"Our vision remains, take some suffering out of the world, put some kindness back in."
COPE Scotland’s aim is to find new and better ways to promote mental wellbeing, reduce suffering and offer new tools and insights which support self-management led by experts by experience and to share what we learn with others to adopt and adapt for themselves, their families, communities, groups, and organisations and that in time we are no longer needed.
Our risk management co designed with the voices of lived experience had systems in place if we needed to move from a direct face to face service to a phone service so transitioned easily. We totally recognise not everyone wants a phone service; however, we did the best we could to meet people’s needs and expectations. Many people found the flexibility offered by a phone service suited their needs better. So much so that we will not be returning to face to face, the one-to-one service is now by phone. We noticed an increase on activity online so adapted how we connect virtually through online workshops, new wellbeing materials and working with partners to support people to get online. We found twitter to be a medium where new networks were formed and also connections with individuals.
We have always supported parents and carers however, during the pandemic we noticed an increase in parents and carers coming to us for support, perhaps the more flexible phone appointments and appointment times worked better for creating space for their wellbeing needs.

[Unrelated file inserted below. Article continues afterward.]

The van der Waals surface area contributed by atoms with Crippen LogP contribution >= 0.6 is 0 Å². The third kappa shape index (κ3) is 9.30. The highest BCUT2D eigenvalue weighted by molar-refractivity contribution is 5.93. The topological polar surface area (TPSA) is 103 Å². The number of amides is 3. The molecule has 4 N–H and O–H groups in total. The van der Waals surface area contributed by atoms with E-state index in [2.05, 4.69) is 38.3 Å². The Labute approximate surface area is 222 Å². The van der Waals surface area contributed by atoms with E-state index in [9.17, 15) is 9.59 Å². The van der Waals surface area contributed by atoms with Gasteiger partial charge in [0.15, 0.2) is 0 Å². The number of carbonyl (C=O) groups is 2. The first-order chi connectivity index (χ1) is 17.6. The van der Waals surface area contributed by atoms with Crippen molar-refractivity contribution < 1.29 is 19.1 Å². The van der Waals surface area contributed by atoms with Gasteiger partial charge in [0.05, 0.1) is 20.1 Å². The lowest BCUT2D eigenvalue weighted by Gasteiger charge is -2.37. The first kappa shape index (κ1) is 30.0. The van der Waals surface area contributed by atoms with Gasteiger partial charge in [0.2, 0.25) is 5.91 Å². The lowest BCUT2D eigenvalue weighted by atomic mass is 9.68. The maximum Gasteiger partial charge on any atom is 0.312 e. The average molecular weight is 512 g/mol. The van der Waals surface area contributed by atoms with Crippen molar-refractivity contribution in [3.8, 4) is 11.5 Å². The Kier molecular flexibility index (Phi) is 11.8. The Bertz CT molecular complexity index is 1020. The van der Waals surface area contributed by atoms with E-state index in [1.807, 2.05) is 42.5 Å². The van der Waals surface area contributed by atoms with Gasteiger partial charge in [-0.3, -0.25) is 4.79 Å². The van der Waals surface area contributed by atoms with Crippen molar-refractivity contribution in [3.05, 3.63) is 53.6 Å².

There were challenges for the people we supported around accessing other health related services which were beyond the scope of what we could offer, also, issues with housing and neighbours exacerbated by lockdown as well as isolation. We did what we could, worked with partners where we alone weren’t enough and adapted where we could e.g., offering touching base phone calls, for a blether.
Our ambition was never to grow an empire but an idea. New services emerge regularly that are including mental wellbeing in their menu of support, there are more peer support and changes in procurement with how the health board fund the sector. We shall phase out the one to one we offer over the next 2 years as others are now offering this. We aim to share our learning with others to adopt and adapt more widely as this is something we are often asked. Beyond that would be exploring wider public health promotion online and then perhaps that is the end of the charity, there are others there now to carry the baton the next step of the way.
A more secure landscape for the third sector is needed so they don’t need to constantly be chasing grants and trying to keep the services going which are no longer funded; but people want to see. Also, to offer the same security of employment other colleagues in health and social care may have, who perhaps don’t face redundancy on such a regular basis. There needs to be a recognition of the enterprise within the sector to try out a new idea to then share widely so that funding has a beginning a middle and an end and there needs to be a way the sector doesn’t need to compete within itself for survival.
This pandemic shone a light on the need for everyone to have some self-management tools to refer to as while self-management doesn’t mean people have to do it alone. Having tools and awareness to maintain wellbeing during a time of crisis, means perhaps people suffer less. Our vision remains, take some suffering out of the world, put some kindness back in.
To learn more about COPE Scotland’s work during the pandemic visit their website (this link will take you away from our website).